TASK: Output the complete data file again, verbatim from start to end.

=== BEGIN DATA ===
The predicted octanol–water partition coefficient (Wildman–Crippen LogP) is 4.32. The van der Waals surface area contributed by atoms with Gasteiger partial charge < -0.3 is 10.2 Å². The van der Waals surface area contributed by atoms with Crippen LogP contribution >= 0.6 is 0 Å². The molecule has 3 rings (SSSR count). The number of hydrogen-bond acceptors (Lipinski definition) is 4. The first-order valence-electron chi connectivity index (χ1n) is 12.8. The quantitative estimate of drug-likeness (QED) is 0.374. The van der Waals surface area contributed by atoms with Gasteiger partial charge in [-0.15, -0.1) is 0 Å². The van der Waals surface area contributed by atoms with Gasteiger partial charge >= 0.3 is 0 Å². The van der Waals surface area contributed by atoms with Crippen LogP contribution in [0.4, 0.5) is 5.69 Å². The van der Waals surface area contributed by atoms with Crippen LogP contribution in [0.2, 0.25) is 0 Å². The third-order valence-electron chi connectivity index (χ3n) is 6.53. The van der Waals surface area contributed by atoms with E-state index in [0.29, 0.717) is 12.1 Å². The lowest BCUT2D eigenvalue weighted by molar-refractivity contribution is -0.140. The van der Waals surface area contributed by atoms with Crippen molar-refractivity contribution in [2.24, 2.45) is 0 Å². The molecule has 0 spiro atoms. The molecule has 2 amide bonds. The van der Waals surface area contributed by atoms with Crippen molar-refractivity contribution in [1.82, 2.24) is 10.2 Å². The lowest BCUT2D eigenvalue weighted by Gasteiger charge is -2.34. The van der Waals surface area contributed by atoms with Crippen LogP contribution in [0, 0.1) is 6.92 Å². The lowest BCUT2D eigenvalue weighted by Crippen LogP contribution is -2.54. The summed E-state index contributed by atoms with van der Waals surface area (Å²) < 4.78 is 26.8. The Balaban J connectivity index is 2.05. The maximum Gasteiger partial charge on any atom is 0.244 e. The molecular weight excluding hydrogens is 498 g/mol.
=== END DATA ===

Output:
The predicted octanol–water partition coefficient (Wildman–Crippen LogP) is 4.32. The van der Waals surface area contributed by atoms with Gasteiger partial charge < -0.3 is 10.2 Å². The van der Waals surface area contributed by atoms with Crippen LogP contribution >= 0.6 is 0 Å². The molecule has 3 rings (SSSR count). The number of hydrogen-bond acceptors (Lipinski definition) is 4. The first-order valence-electron chi connectivity index (χ1n) is 12.8. The quantitative estimate of drug-likeness (QED) is 0.374. The van der Waals surface area contributed by atoms with Gasteiger partial charge in [-0.15, -0.1) is 0 Å². The van der Waals surface area contributed by atoms with Gasteiger partial charge >= 0.3 is 0 Å². The van der Waals surface area contributed by atoms with Crippen LogP contribution in [0.4, 0.5) is 5.69 Å². The van der Waals surface area contributed by atoms with Crippen LogP contribution in [0.2, 0.25) is 0 Å². The third-order valence-electron chi connectivity index (χ3n) is 6.53. The van der Waals surface area contributed by atoms with E-state index in [0.29, 0.717) is 12.1 Å². The lowest BCUT2D eigenvalue weighted by molar-refractivity contribution is -0.140. The van der Waals surface area contributed by atoms with Crippen molar-refractivity contribution in [2.24, 2.45) is 0 Å². The molecule has 0 spiro atoms. The molecule has 2 amide bonds. The van der Waals surface area contributed by atoms with Crippen molar-refractivity contribution in [1.82, 2.24) is 10.2 Å². The lowest BCUT2D eigenvalue weighted by Gasteiger charge is -2.34. The van der Waals surface area contributed by atoms with Crippen LogP contribution in [0, 0.1) is 6.92 Å². The lowest BCUT2D eigenvalue weighted by Crippen LogP contribution is -2.54. The summed E-state index contributed by atoms with van der Waals surface area (Å²) < 4.78 is 26.8. The Balaban J connectivity index is 2.05. The maximum Gasteiger partial charge on any atom is 0.244 e. The molecular weight excluding hydrogens is 498 g/mol.